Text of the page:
The Toyota Supra got its name from the Celica Supra, a 6-cylinder version of the second-generation Celica fastback, in 1978. The much more ambitious second-generation Supra was introduced in 1986.
The Supra, introduced in 1993, was compared with the Nissan 300ZX, Mazda RX-7, Dodge Stealth, Mitsubishi 3000GT or Corvette. In terms of objective performance and handling, ride and passenger accommodation, the Supra was at least a match for its competitors and generally superior. It had all of the components necessary to compete with the best of sports cars. Every chassis component was beautiful: the huge aluminum brake calipers, the cast aluminum front crossmember, a sophisticated suspension, excellent aerodynamics and the dual turbochargers. These last items were similar to those on the Mazda RX-7, a small turbo provided boost early, joined by a larger turbo as engine speed goes up, to provide the high volume needed to generate 320 hp. Turbo lag was greatly reduced with this setup.
The 2+2 coupe had an optional removable aluminum roof panel, a 4-speed automatic with a manual shift mode, or a 6-speed Toyota/Getrag manual gearbox. The Turbo wing, influenced by the Ferrari F40, actually provided 66 pounds of downforce to keep the rear wheels planted on the pavement at higher speeds.
The Supra and ultra-high-performance Supra Turbo are largely unchanged for 1995. Toyota wanted to see the Supra eat into Porsche's 911 market, not so much for the sales numbers but to share the prestige that the Porsche gained over its three decades.
Unlike the previous Supras, which were more like touring coupes than flat-out sports cars, the latest versions are closer to hard-edged sports cars. Nonetheless, they uphold the basic Toyota tenets of durability and quality throughout. Under its sloping hood, the inline 6-cylinder engine churns out 220 hp. Fitted with twin turbochargers, this same 3.0-liter engine achieves a 100-hp gain. Weight distribution front to rear is nearly equal—a requisite for outstanding handling. Forged light-alloy suspension components and a rigid body shell translate into race-car-like dynamics. Tracking the car straight down the road is simplified with the help of precise variable-ratio rack-and-pinion steering that tightens up as speed increases. Just the opposite happens in a parking lot: less resistance in the steering for easier maneuvering in tight quarters.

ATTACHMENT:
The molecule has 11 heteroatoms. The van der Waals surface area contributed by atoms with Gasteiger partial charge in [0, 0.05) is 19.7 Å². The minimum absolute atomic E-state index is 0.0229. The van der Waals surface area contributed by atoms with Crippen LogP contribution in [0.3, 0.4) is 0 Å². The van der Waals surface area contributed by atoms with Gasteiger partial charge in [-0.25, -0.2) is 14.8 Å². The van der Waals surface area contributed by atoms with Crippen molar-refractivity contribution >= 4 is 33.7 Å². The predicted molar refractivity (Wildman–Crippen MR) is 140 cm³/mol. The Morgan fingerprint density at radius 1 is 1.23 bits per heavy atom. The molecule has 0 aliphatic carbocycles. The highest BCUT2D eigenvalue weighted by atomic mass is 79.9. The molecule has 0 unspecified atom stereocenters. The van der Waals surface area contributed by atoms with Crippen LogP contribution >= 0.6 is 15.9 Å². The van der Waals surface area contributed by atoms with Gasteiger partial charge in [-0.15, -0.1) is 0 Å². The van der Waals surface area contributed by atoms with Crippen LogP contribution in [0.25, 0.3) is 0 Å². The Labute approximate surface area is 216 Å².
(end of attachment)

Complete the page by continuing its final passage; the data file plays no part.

Nonturbo Supras are equipped with a 5-speed manual transmission, but a 4-speed automatic is also available. Turbo versions were once fitted with an optional Getrag 6-speed manual gearbox. That combination was eliminated due to ever-tightening exhaust emissions regulations. The more easily controlled (for emissions purposes) automatic is now the only transmission available on the Supra Turbo. Other changes for 1996 include the deletion of heated mirrors on nonturbo hardtop models, one new color and a manually adjustable cloth driver's seat. All Supras are available as a coupe or a targa (removable roof panel) that Toyota calls Sport Roof.
As of December 27, 1993:
- $36,900 (1994-1995 Toyota Supra)
- $44,100 (1994 Toyota Supra Turbo)
As of August 26, 1994:
- $46,600 (1995 Toyota Supra Turbo)
As of January 26, 1995:
- $31,100 (1995 Toyota Supra SE)
- $39,900 (1995 Toyota Supra Sport Roof)
- $49,000 (1995 Toyota Supra Turbo)
As of October 1, 1995:
- $38,600 (1996 Toyota Supra)
- $41,100 (1996 Toyota Supra Sport Roof)